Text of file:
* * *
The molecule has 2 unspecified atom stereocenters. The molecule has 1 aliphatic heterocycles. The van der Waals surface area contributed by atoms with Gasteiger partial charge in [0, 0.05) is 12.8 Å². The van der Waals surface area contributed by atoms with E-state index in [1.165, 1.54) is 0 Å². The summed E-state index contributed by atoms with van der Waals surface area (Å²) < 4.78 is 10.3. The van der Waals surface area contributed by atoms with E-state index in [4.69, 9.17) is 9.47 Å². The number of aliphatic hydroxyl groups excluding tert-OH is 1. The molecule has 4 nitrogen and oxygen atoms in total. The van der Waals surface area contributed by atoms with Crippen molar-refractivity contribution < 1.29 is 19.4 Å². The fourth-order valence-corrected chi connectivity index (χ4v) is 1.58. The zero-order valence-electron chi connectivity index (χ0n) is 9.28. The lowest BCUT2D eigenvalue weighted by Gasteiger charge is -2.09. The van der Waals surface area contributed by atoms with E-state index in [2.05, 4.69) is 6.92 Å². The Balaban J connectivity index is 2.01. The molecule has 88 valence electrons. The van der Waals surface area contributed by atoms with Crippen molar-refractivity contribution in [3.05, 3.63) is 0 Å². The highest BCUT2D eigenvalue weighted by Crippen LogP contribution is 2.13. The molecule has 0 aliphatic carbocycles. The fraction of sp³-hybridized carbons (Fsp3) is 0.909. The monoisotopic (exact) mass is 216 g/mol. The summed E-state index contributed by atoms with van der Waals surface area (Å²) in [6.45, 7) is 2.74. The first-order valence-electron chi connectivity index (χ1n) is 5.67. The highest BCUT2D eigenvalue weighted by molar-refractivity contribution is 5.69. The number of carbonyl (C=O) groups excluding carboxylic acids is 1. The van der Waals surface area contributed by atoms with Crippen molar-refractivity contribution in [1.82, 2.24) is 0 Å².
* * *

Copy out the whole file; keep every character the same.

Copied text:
The molecule has 2 unspecified atom stereocenters. The molecule has 1 aliphatic heterocycles. The van der Waals surface area contributed by atoms with Gasteiger partial charge in [0, 0.05) is 12.8 Å². The van der Waals surface area contributed by atoms with E-state index in [1.165, 1.54) is 0 Å². The summed E-state index contributed by atoms with van der Waals surface area (Å²) < 4.78 is 10.3. The van der Waals surface area contributed by atoms with E-state index in [4.69, 9.17) is 9.47 Å². The number of aliphatic hydroxyl groups excluding tert-OH is 1. The molecule has 4 nitrogen and oxygen atoms in total. The van der Waals surface area contributed by atoms with Crippen molar-refractivity contribution < 1.29 is 19.4 Å². The fourth-order valence-corrected chi connectivity index (χ4v) is 1.58. The zero-order valence-electron chi connectivity index (χ0n) is 9.28. The lowest BCUT2D eigenvalue weighted by Gasteiger charge is -2.09. The van der Waals surface area contributed by atoms with E-state index in [2.05, 4.69) is 6.92 Å². The Balaban J connectivity index is 2.01. The molecule has 88 valence electrons. The van der Waals surface area contributed by atoms with Crippen molar-refractivity contribution in [3.05, 3.63) is 0 Å². The highest BCUT2D eigenvalue weighted by Crippen LogP contribution is 2.13. The molecule has 0 aliphatic carbocycles. The fraction of sp³-hybridized carbons (Fsp3) is 0.909. The monoisotopic (exact) mass is 216 g/mol. The summed E-state index contributed by atoms with van der Waals surface area (Å²) in [6.45, 7) is 2.74. The first-order valence-electron chi connectivity index (χ1n) is 5.67. The highest BCUT2D eigenvalue weighted by molar-refractivity contribution is 5.69. The number of carbonyl (C=O) groups excluding carboxylic acids is 1. The van der Waals surface area contributed by atoms with Crippen molar-refractivity contribution in [1.82, 2.24) is 0 Å².